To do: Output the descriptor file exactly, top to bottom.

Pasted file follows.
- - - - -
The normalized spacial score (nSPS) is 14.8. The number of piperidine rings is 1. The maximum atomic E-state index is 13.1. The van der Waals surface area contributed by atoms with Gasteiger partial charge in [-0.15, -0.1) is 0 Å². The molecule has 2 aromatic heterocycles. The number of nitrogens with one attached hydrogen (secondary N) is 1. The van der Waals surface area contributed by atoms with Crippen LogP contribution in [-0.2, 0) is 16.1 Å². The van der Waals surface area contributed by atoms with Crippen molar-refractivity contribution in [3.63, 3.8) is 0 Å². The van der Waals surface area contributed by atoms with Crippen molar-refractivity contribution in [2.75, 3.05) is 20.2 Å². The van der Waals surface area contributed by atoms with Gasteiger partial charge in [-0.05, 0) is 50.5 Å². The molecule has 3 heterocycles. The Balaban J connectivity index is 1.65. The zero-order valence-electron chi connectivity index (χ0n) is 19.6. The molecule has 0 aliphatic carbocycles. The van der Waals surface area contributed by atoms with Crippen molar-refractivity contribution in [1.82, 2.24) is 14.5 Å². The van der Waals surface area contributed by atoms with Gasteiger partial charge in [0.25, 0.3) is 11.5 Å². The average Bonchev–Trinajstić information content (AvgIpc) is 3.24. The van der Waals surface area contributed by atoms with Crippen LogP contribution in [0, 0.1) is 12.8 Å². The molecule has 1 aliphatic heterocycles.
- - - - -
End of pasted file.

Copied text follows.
The normalized spacial score (nSPS) is 14.8. The number of piperidine rings is 1. The maximum atomic E-state index is 13.1. The van der Waals surface area contributed by atoms with Gasteiger partial charge in [-0.15, -0.1) is 0 Å². The molecule has 2 aromatic heterocycles. The number of nitrogens with one attached hydrogen (secondary N) is 1. The van der Waals surface area contributed by atoms with Crippen LogP contribution in [-0.2, 0) is 16.1 Å². The van der Waals surface area contributed by atoms with Crippen molar-refractivity contribution in [3.63, 3.8) is 0 Å². The van der Waals surface area contributed by atoms with Crippen molar-refractivity contribution in [2.75, 3.05) is 20.2 Å². The van der Waals surface area contributed by atoms with Gasteiger partial charge in [-0.05, 0) is 50.5 Å². The molecule has 3 heterocycles. The Balaban J connectivity index is 1.65. The zero-order valence-electron chi connectivity index (χ0n) is 19.6. The molecule has 0 aliphatic carbocycles. The van der Waals surface area contributed by atoms with Crippen molar-refractivity contribution in [1.82, 2.24) is 14.5 Å². The van der Waals surface area contributed by atoms with Gasteiger partial charge in [0.25, 0.3) is 11.5 Å². The average Bonchev–Trinajstić information content (AvgIpc) is 3.24. The van der Waals surface area contributed by atoms with Crippen LogP contribution in [0, 0.1) is 12.8 Å². The molecule has 1 aliphatic heterocycles.